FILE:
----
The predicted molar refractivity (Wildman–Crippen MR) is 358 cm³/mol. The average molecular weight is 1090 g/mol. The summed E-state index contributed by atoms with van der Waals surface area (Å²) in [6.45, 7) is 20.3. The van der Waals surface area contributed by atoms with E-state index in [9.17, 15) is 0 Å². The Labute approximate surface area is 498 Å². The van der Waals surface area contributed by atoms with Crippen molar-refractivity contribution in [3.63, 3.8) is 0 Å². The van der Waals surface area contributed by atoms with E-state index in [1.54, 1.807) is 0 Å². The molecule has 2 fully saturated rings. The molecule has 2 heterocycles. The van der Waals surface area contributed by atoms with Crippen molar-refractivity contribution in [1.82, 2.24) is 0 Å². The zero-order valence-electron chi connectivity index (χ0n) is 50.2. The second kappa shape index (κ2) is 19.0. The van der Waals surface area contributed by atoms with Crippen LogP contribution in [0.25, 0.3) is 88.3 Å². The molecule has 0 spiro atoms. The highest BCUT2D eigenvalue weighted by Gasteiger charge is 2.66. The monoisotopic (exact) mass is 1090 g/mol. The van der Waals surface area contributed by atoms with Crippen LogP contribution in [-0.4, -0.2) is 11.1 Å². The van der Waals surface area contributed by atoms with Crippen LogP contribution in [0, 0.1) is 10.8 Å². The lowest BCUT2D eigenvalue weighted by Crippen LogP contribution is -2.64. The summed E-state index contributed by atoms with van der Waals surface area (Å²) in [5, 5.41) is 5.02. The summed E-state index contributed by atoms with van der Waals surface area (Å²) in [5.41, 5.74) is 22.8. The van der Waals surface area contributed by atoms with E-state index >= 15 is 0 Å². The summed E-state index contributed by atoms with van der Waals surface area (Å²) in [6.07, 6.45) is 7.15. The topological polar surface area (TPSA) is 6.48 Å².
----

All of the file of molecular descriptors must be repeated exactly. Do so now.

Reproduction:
The predicted molar refractivity (Wildman–Crippen MR) is 358 cm³/mol. The average molecular weight is 1090 g/mol. The summed E-state index contributed by atoms with van der Waals surface area (Å²) in [6.45, 7) is 20.3. The van der Waals surface area contributed by atoms with E-state index in [9.17, 15) is 0 Å². The Labute approximate surface area is 498 Å². The van der Waals surface area contributed by atoms with Crippen molar-refractivity contribution in [3.63, 3.8) is 0 Å². The van der Waals surface area contributed by atoms with E-state index in [1.54, 1.807) is 0 Å². The molecule has 2 fully saturated rings. The molecule has 2 heterocycles. The van der Waals surface area contributed by atoms with Crippen molar-refractivity contribution in [1.82, 2.24) is 0 Å². The zero-order valence-electron chi connectivity index (χ0n) is 50.2. The second kappa shape index (κ2) is 19.0. The van der Waals surface area contributed by atoms with Crippen LogP contribution in [0.25, 0.3) is 88.3 Å². The molecule has 0 spiro atoms. The highest BCUT2D eigenvalue weighted by Gasteiger charge is 2.66. The monoisotopic (exact) mass is 1090 g/mol. The van der Waals surface area contributed by atoms with Crippen LogP contribution in [-0.4, -0.2) is 11.1 Å². The van der Waals surface area contributed by atoms with Crippen LogP contribution in [0, 0.1) is 10.8 Å². The lowest BCUT2D eigenvalue weighted by Crippen LogP contribution is -2.64. The summed E-state index contributed by atoms with van der Waals surface area (Å²) in [5, 5.41) is 5.02. The summed E-state index contributed by atoms with van der Waals surface area (Å²) in [5.41, 5.74) is 22.8. The van der Waals surface area contributed by atoms with E-state index >= 15 is 0 Å². The summed E-state index contributed by atoms with van der Waals surface area (Å²) in [6.07, 6.45) is 7.15. The topological polar surface area (TPSA) is 6.48 Å².